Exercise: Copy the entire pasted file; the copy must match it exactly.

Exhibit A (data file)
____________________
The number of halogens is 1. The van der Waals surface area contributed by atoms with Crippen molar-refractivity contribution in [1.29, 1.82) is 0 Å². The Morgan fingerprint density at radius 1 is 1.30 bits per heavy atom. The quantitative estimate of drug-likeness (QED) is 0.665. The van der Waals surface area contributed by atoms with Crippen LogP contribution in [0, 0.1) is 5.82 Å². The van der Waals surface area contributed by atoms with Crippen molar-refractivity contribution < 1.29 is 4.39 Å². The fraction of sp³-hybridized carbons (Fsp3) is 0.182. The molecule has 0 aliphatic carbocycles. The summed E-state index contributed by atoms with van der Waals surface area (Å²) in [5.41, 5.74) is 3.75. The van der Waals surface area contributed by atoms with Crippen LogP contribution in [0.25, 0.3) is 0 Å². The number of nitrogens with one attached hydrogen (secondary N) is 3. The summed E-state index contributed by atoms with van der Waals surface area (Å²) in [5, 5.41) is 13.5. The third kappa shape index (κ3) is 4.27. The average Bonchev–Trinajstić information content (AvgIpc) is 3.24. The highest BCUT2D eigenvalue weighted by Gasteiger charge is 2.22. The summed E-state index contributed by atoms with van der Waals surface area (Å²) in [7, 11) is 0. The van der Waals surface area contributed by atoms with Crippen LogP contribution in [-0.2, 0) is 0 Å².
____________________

The number of halogens is 1. The van der Waals surface area contributed by atoms with Crippen molar-refractivity contribution in [1.29, 1.82) is 0 Å². The Morgan fingerprint density at radius 1 is 1.30 bits per heavy atom. The quantitative estimate of drug-likeness (QED) is 0.665. The van der Waals surface area contributed by atoms with Crippen LogP contribution in [0, 0.1) is 5.82 Å². The van der Waals surface area contributed by atoms with Crippen molar-refractivity contribution < 1.29 is 4.39 Å². The fraction of sp³-hybridized carbons (Fsp3) is 0.182. The molecule has 0 aliphatic carbocycles. The summed E-state index contributed by atoms with van der Waals surface area (Å²) in [5.41, 5.74) is 3.75. The van der Waals surface area contributed by atoms with Crippen LogP contribution in [0.25, 0.3) is 0 Å². The number of nitrogens with one attached hydrogen (secondary N) is 3. The summed E-state index contributed by atoms with van der Waals surface area (Å²) in [5, 5.41) is 13.5. The third kappa shape index (κ3) is 4.27. The average Bonchev–Trinajstić information content (AvgIpc) is 3.24. The highest BCUT2D eigenvalue weighted by Gasteiger charge is 2.22. The summed E-state index contributed by atoms with van der Waals surface area (Å²) in [7, 11) is 0. The van der Waals surface area contributed by atoms with Crippen LogP contribution in [-0.2, 0) is 0 Å².